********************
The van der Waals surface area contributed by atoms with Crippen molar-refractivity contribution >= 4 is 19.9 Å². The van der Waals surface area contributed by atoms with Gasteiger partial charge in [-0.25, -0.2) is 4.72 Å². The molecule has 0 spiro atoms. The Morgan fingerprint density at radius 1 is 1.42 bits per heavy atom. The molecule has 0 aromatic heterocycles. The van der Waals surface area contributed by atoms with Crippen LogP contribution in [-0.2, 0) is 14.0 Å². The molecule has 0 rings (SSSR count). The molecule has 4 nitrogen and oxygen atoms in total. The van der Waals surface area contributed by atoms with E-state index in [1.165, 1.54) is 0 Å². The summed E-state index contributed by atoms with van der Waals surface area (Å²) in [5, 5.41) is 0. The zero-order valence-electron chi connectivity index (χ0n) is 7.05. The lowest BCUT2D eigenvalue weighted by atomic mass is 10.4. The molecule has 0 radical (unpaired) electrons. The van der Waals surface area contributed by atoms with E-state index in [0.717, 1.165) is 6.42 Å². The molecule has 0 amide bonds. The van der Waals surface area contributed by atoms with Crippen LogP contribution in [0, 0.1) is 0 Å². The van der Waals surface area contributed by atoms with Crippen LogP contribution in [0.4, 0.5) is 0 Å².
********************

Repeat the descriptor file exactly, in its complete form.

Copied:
The van der Waals surface area contributed by atoms with Crippen molar-refractivity contribution >= 4 is 19.9 Å². The van der Waals surface area contributed by atoms with Gasteiger partial charge in [-0.25, -0.2) is 4.72 Å². The molecule has 0 spiro atoms. The Morgan fingerprint density at radius 1 is 1.42 bits per heavy atom. The molecule has 0 aromatic heterocycles. The van der Waals surface area contributed by atoms with Crippen LogP contribution in [-0.2, 0) is 14.0 Å². The molecule has 0 rings (SSSR count). The molecule has 4 nitrogen and oxygen atoms in total. The van der Waals surface area contributed by atoms with E-state index in [1.165, 1.54) is 0 Å². The summed E-state index contributed by atoms with van der Waals surface area (Å²) in [5, 5.41) is 0. The zero-order valence-electron chi connectivity index (χ0n) is 7.05. The lowest BCUT2D eigenvalue weighted by atomic mass is 10.4. The molecule has 0 radical (unpaired) electrons. The van der Waals surface area contributed by atoms with E-state index in [0.717, 1.165) is 6.42 Å². The molecule has 0 amide bonds. The van der Waals surface area contributed by atoms with Crippen LogP contribution in [0, 0.1) is 0 Å². The van der Waals surface area contributed by atoms with Crippen LogP contribution in [0.4, 0.5) is 0 Å².